From little league baseball to political revolutions, we are taught about the power of people coming together. The business world is no different- collaboration and team adoption goes a long way in changing poor habits and instituting positive change across an organization.
Why Use Less Meeting As a Team?
Individual users are able to use Less Meeting to effectively revamp an outdated meeting process, but using it with the whole team has some clear advantages:
1) Easily share information with your team, all in one place
- No more share sites where folders get messy and space is limited. You can assign tasks, highlight key decisions, and have it all saved in one convenient place. Whether you are on the road (with our mobile app) or don’t have internet access (in offline mode), you can take/share notes with your entire team.
2) Sync actions items across the rest of the team for increased accountability
- The idea of assigning a task is great, but we often spend too much time making sure our coworkers are actually doing it. How can they still be reminded without you feeling like a nag or wasting precious time? Set email reminders and look back at meeting minutes to determine who has to do what and when. No more excuses. Everything is shared across the team, and everyone knows exactly what needs to get done.
3) Team reporting
- See how people are spending their time. Monitor how many minutes are dedicated to meeting each week and set goals to reduce that time spent using our scoring guides.
4) Anyone can take notes.
- Only having one full time note taker makes meeting very difficult when they are out of the office or sick. When coworkers switch taking notes, it establishes a shared responsibility and motivates individuals to take better notes and actually read them.
- Double booked across two meetings? No problem, more licenses means no more scheduling conflicts if more than one person is using it at once.
5) Easily send meeting minutes to only team members, vendors, or clients.
- When you are taking notes, putting together an attendance list can be tedious, especially with a lot of invitees involved. Now you can just send those notes with a single click to only team members in attendance, rather than every member in the meeting. This makes sharing notes internally very easy and protects meeting notes from getting into the wrong hands (clients, prospects, etc.)- unless of course you want to!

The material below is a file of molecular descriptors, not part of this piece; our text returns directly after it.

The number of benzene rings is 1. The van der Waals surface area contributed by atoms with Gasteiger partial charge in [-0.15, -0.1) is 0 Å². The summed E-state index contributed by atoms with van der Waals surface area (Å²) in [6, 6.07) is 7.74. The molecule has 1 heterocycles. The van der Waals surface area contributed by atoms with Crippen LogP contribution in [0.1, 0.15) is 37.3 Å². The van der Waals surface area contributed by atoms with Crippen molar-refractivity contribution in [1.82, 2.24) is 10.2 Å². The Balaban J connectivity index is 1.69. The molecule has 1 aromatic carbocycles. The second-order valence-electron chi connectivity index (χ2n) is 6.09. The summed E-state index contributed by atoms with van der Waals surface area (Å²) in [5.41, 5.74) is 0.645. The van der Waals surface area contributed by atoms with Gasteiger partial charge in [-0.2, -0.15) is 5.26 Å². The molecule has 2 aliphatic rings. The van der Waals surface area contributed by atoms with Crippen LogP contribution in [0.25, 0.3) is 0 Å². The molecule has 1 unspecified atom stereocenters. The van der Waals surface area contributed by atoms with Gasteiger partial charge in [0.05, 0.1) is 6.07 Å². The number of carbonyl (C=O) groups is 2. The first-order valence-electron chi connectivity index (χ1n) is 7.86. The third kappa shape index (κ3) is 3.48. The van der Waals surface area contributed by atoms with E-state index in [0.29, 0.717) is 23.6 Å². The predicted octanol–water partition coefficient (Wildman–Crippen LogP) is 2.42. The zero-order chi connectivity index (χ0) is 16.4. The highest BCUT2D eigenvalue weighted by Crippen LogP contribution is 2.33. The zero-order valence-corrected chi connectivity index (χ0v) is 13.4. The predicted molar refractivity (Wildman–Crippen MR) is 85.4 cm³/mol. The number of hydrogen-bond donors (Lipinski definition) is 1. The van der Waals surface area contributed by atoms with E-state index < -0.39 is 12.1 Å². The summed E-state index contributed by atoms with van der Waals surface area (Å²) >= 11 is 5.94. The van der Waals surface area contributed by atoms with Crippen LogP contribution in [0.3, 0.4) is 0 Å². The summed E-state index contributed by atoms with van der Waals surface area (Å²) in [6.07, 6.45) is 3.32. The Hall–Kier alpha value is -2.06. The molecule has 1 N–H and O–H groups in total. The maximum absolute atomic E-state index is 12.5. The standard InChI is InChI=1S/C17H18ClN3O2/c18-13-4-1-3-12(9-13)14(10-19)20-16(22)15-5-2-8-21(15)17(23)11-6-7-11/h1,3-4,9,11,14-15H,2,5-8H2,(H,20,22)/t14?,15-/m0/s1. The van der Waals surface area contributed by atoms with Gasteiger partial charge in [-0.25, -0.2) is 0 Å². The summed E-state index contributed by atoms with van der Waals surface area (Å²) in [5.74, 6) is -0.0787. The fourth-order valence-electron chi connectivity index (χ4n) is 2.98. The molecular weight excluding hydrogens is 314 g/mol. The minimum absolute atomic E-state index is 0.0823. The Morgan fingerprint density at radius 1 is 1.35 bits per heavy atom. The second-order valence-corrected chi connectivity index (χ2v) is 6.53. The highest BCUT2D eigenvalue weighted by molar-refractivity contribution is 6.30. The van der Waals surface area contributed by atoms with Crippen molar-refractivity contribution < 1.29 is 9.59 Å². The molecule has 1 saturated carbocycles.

6) Recurring meetings can be referenced by everyone.
- Remember what we talked about in that last status meeting? Me neither. Check Less Meeting to see exactly what was discussed so that you can come prepared to build off last week’s progress.
7) Parking lot for future meetings with team members.
- Put discussion items that aren’t on topic in the parking lot. This keeps meetings on track and allows members to address the off topic (but great ideas!) in the next meeting.
How Can I get my Team On Board?
It’s hard to teach an old dog new tricks, but it certainly can be done- especially when the simplicity and benefits far outweigh the skepticism.
Here are a few tips for better team meetings:
- You cansign up for a free trial anytime. When others see how nice the meeting minutes look and how pre-written agendas really help the meeting flow, heads will start turning.
2) Find another advocate who may be willing to try it out
- The more people using it, the better. Perhaps there is someone else who is interested in addressing the meeting problem at your work, send them a free trial and test it out together.
3) Measure meeting statistics
- Show meeting scores and measure how much time is actually being spent inside meetings. When people see how much time they could actually be saving, they may realize poor meetings may be a bigger problem than they originally thought.
4) Highlight the key features that are current pain points for your team.
- Is a lot of time wasted because there is no agenda? Show them the agenda. Is there a problem with getting team members to accomplish tasks on time? Show them how to assign tasks and set up reminders.
5) Show the simplicity of the product.
- Less Meeting takes less than a minute to set up. People are already familiar with scheduling meetings, taking notes, and trying to send them out. Showing how Less Meeting seamlessly integrateswith that process, but simply makes it more efficient.
We’re more than happy to schedule a team demo to show all the useful features of the tool. If your team wants to learn more about how Less Meeting can change your meeting culture, please contact us here.